Back in the 90's, behind the kit for The Twistin' Tarantulas

His passion for life and music was equaled only by his love for cars and when he wasn’t telling tales or playing music, he was working on some sort of automobile. He had just secured a new job in an upscale auto-shop in Royal Oak weeks before his death.

Most recently, he drummed for roots rockers The FourJury

Bradford lived life like one of those classic American muscle cars. He lived it hard and he lived it fast, but he lived it. He’d patch up the wholes when they arose and throw some paint on the body, but ultimately, the engine just couldn’t keep up to the way it was driven. But, as Bradford was oft known to say, “it’s not about the years, it’s about the mileage”.

Bradford Rex Helner got a lot of mileage out of those 39 years. And we loved every mile.

At his request, Bradford was cremated. Funeral arrangements will take place in Dearborn, Michigan under supervision from his family. Details will be released as they are known. A memorial service will be held both in Dearborn and Windsor, and some sort of tribute show is being discussed.

Sitting in with The Locusts Have No King

He was one of the area's most sought after session drummers

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Comments
  1. Alishia Fox says:

    Beautifully written post Jamie. Thank you for this.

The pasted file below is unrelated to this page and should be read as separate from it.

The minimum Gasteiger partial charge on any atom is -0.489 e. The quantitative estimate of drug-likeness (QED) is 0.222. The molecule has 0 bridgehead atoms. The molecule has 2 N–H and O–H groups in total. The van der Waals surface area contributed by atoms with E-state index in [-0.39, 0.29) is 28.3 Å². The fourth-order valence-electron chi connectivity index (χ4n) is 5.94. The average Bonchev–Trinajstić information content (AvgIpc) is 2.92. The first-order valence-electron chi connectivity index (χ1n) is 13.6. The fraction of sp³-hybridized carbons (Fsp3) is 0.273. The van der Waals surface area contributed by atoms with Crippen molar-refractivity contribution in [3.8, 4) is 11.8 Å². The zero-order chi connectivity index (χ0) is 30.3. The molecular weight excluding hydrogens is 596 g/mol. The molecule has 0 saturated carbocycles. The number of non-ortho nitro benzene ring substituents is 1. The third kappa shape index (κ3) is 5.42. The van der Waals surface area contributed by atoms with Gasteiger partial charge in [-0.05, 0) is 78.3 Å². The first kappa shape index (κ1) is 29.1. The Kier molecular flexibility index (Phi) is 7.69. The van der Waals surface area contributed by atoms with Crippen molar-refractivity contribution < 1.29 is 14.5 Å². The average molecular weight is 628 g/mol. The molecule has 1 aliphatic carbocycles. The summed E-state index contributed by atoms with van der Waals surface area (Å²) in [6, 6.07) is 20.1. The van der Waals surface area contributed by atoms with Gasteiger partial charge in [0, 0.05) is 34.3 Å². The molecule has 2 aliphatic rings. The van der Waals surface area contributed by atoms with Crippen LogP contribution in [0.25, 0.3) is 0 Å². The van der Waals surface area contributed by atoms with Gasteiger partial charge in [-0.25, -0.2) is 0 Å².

2. jeff says:

    nice. (and sad)

  3. Mike Stone says:

    Wonderful. Thanks Jamie.

  4. Aggie says:

    Very beautifully written. Thank you for that.

  5. Gary VL says:

    This is perfect.
    RIP Brother……

  6. holly says:

    so touching

  7. Kim D Elliott says:

    Very very well said and truthful to the core Jamie! I was one of those he not only encouraged verbally, as few others have – bradford was only one of two (including Tara Watts) who just short of demanded that I come to the Mic and sing to the best of my ability while he took me higher with the magic of his soulful drumming.

    Consequently I must list him among those acknowledged on my debut CD, as having a significant musical influence. I will also miss and cherish his memory as a sincere and supportive friend~

  8. jan says:

    this was good.

  9. […] the work of Windsor musicians exclusively. The album is dedicated to the memory Windsor drummer Bradford Helner. All proceeds from the sale of the CD go to Hiatus […]

  10. […] Two for the Cascade and much much more! Also, this year’s festival was dedicated to memory of Bradford Helner (who played several previous FAM festivals), the local musician who passed away suddenly and […]